Commercial sources confirmed that the militia refused to allow commercial trucks to pass, and imposed fines on their owners amounting to 11,500 riyals per ton, while the transportation rent amounts to only 3,000 riyals per ton under the pretext of what it called “al-mayazin” fees, which it introduced in several governorates to impose illegal taxes and royalties. .
Drivers complain that members of the Houthi militia deployed in the security points, ports, and newly created squares are blackmailing them unjustifiably, detaining them for long days and weeks, without any justification, and imposing large financial levies. They also carry out the inspection process illegally, which exposes the loaded goods to the risk of damage and theft.
Confiscation and ban from the profession
The militia used the authority of the judiciary under its administration in its fierce war against the private sector, targeting companies and commercial establishments and their owners, who have become under the hammer of the Houthi courts.
The "Bait Qaten" company, one of the commercial houses known in Sana'a, a court under the control of the Houthi militia issued a ruling banning five people from practicing the trade profession permanently, at a time when the group seized the "Bait Qaten" commercial family company.
The Houthi "Saba" version stated that the West Amanat Court approved the confiscation of machinery and equipment of the Qatin Trade and Industry Company in Amanat Al-Asimah and claimed to transfer them to the "Cancer Commission."
It added that the decision stipulated preventing “Fuad Taha Qaten, Taha Ahmed Qaten, Abdullah Ahmed Al-Saadi, Ali Ahmed Qaten, and Muhammad Taha Qaten” from practicing trade forever.
The decision also imprisoned the five for periods ranging from seven to two years, under the pretext of convicting them of producing and selling contaminated goods that did not meet specifications, she said.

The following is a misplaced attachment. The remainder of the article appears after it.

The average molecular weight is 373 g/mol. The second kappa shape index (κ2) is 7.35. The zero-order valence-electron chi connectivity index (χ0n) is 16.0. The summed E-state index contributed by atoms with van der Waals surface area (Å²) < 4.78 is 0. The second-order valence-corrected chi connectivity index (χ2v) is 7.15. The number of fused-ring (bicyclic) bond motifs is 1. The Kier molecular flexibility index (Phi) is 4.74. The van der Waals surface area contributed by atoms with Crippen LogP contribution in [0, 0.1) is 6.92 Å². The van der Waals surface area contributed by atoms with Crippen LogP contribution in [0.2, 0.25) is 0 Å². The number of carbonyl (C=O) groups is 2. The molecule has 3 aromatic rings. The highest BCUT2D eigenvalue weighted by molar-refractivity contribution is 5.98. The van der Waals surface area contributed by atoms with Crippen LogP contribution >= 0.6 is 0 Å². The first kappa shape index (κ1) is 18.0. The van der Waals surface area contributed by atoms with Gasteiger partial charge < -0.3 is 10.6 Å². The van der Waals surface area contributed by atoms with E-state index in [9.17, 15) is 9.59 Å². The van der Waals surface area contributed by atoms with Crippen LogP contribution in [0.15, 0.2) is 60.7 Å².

Control the Chamber of Commerce
The Houthi militias continued their plan to target the private sector after storming the headquarters of the Chamber of Commerce and Industry in Sanaa at the end of last May, and declared their control over the chamber and its documents and seals unlawfully, despite judicial rulings issued invalidating the Houthi movements. The militias appointed a new council and members for their administrations from their influential figures, headed by the leader Ali Al-Hadi, replacing the well-known businessman Hassan Al-Kabbous.
The D-Yement Organization for Rights and Development documented about 2,000 violations against the private sector in Sanaa since the terrorist militia invaded it in 2014, in light of the militia’s continuation of these violations and launching continuous campaigns against the commercial sector, calling on the owners of the companies, institutions, and looted funds to establish a human rights entity to prosecute the leaders. Houthi militia internally and internationally.
The organization warned of the danger of the Houthi systematic bulldozing of the private sector, including plundering, confiscation, judicial prosecutions, preventing merchants from practicing the profession, and extrajudicial killings.
Observers believe that Iran's arm aims to transform Sana'a into its own feudal fiefdom and follow it by empowering the commercial influence of new risers in the world of wealth and war, according to a plan of replacement and replacement in the private sector and long-established commercial houses for the benefit of its new merchants, in a future plan to ensure control and empowerment after the war.
The private sector is exposed to widespread harassment and several violations by the Houthi militia, which established an economic system parallel to homes and commercial families in Yemen under a parallel systematic plan that targeted banks, the banking sector and importers, criminalized imports through the port of Aden, prevented trucks and goods from entering the northern regions of Yemen, and obligated merchants to import Through the port of Hodeidah and by transport companies owned by Houthi leaders.